Ethnobotany, branding, and a communication gap for local food products

Research Cooperative
18/12/17 08:12:59PM

Recently I attended the Hornbill Festival in Kohima town, Nagaland. It was a great event in many ways. But when I bought local food products I found a lack of effective communication.

Here is an example - a packet of dried bamboo shoots. The overall appearance of the package was very nice, with black, brown, and white colours that complemented the brown, dried shoots inside.

Here is the full text on front and back of the package, from top to bottom on each side.

Produce of Self Help Groups of Nagaland
Under Transformative Livelihood Intervention Project
Dried Bamboo Shoots
Naturally grown products of Nagaland

Facilitated by: The Department of Women [sic] Development, Government of Nagaland
Packed by: Genial Society, TLI Meriema, Kohima, Nagaland
Date of packing: 3.20. Net Weight: 100
M.R.P.: 100 (Incl. of all taxes)
Best before: [blank] from date of packing

OK - so that is all interesting information for the visiting tourist willing to pay a relatively high price for a small amount of a local product. But at least three things are missing.

The package designers have told the buyer nothing about:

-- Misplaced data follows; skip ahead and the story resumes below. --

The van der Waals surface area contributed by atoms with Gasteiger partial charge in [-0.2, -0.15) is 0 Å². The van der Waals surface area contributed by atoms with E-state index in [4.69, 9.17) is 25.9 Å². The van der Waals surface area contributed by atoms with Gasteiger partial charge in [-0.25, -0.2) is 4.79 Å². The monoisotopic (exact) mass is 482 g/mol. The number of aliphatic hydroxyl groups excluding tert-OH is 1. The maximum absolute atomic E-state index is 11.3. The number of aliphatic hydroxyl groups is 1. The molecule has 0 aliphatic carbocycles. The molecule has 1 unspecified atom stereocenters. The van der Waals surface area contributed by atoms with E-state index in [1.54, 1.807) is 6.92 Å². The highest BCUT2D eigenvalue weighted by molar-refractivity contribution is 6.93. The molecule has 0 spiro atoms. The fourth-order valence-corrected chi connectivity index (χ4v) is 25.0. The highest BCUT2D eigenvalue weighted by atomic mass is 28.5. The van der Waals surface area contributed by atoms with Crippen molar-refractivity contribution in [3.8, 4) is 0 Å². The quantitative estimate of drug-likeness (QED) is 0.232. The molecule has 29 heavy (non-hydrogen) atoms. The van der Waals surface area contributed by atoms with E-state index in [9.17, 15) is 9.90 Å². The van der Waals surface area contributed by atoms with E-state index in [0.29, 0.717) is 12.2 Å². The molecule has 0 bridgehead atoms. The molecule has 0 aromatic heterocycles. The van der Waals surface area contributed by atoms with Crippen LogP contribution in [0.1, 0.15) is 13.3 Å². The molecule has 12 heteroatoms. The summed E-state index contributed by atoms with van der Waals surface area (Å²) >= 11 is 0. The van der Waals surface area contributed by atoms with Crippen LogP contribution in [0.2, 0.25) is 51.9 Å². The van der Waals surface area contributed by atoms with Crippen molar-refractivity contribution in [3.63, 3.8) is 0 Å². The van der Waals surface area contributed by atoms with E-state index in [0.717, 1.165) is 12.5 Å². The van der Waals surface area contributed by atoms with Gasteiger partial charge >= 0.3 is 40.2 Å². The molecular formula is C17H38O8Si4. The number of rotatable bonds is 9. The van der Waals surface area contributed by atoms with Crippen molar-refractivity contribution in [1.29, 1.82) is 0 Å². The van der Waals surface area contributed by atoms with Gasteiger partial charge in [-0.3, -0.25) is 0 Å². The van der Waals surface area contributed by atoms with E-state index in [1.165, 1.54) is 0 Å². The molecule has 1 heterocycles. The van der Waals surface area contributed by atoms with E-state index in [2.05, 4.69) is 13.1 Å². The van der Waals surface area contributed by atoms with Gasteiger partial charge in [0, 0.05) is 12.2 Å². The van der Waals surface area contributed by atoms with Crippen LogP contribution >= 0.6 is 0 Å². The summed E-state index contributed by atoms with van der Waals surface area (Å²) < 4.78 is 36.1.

(1) the actual farmers growing the bamboo (who? where?) (who are the 'self help groups'?),

(2) the botanical identification (bamboo genus, species, and variety)

(3) how to use the product (general uses? example recipe?).

The designers have assumed that the buyer already knows how to use dried bamboo shoots in general, and this fine-cut form of dried bamboo shoot in particular.

The essential problem seems to be that the people sponsoring this product appear most interested in promoting themselves to the buyer, to the exclusion of information that might be of most interest to the buyer.

This is not a good way to sell a product, and not the best way to promote the product sponsors.

It is good for the sponsors to be known to buyers, but at point of sale the information most needed by a possible buyer should be given, and should be made most obvious.

This example highlights a need for more communication between local farming communities, their private and public supporters, ethnobotanical researchers, and customer user groups. I write as an outsider, raised in New Zealand and working in Japan.

We have similar communication problems in these countries too!

I would welcome comments here by others in Nagaland, India, and beyond.